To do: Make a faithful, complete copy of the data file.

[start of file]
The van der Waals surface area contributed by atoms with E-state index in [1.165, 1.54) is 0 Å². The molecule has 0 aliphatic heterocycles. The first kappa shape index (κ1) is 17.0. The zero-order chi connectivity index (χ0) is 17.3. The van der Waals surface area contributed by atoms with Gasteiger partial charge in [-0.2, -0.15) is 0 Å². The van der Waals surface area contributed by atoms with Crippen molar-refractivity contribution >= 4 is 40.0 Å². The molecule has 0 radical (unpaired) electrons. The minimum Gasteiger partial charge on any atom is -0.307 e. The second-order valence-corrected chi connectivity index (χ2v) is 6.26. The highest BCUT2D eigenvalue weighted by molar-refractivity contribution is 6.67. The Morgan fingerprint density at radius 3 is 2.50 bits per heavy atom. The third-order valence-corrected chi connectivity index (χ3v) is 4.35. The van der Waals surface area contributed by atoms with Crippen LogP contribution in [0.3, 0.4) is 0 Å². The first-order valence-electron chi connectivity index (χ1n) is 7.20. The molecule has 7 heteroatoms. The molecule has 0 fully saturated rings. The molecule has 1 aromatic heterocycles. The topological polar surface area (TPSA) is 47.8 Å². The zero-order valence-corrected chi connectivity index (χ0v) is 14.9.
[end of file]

The van der Waals surface area contributed by atoms with E-state index in [1.165, 1.54) is 0 Å². The molecule has 0 aliphatic heterocycles. The first kappa shape index (κ1) is 17.0. The zero-order chi connectivity index (χ0) is 17.3. The van der Waals surface area contributed by atoms with Gasteiger partial charge in [-0.2, -0.15) is 0 Å². The van der Waals surface area contributed by atoms with Crippen molar-refractivity contribution >= 4 is 40.0 Å². The molecule has 0 radical (unpaired) electrons. The minimum Gasteiger partial charge on any atom is -0.307 e. The second-order valence-corrected chi connectivity index (χ2v) is 6.26. The highest BCUT2D eigenvalue weighted by molar-refractivity contribution is 6.67. The Morgan fingerprint density at radius 3 is 2.50 bits per heavy atom. The third-order valence-corrected chi connectivity index (χ3v) is 4.35. The van der Waals surface area contributed by atoms with Crippen LogP contribution in [0.3, 0.4) is 0 Å². The first-order valence-electron chi connectivity index (χ1n) is 7.20. The molecule has 7 heteroatoms. The molecule has 0 fully saturated rings. The molecule has 1 aromatic heterocycles. The topological polar surface area (TPSA) is 47.8 Å². The zero-order valence-corrected chi connectivity index (χ0v) is 14.9.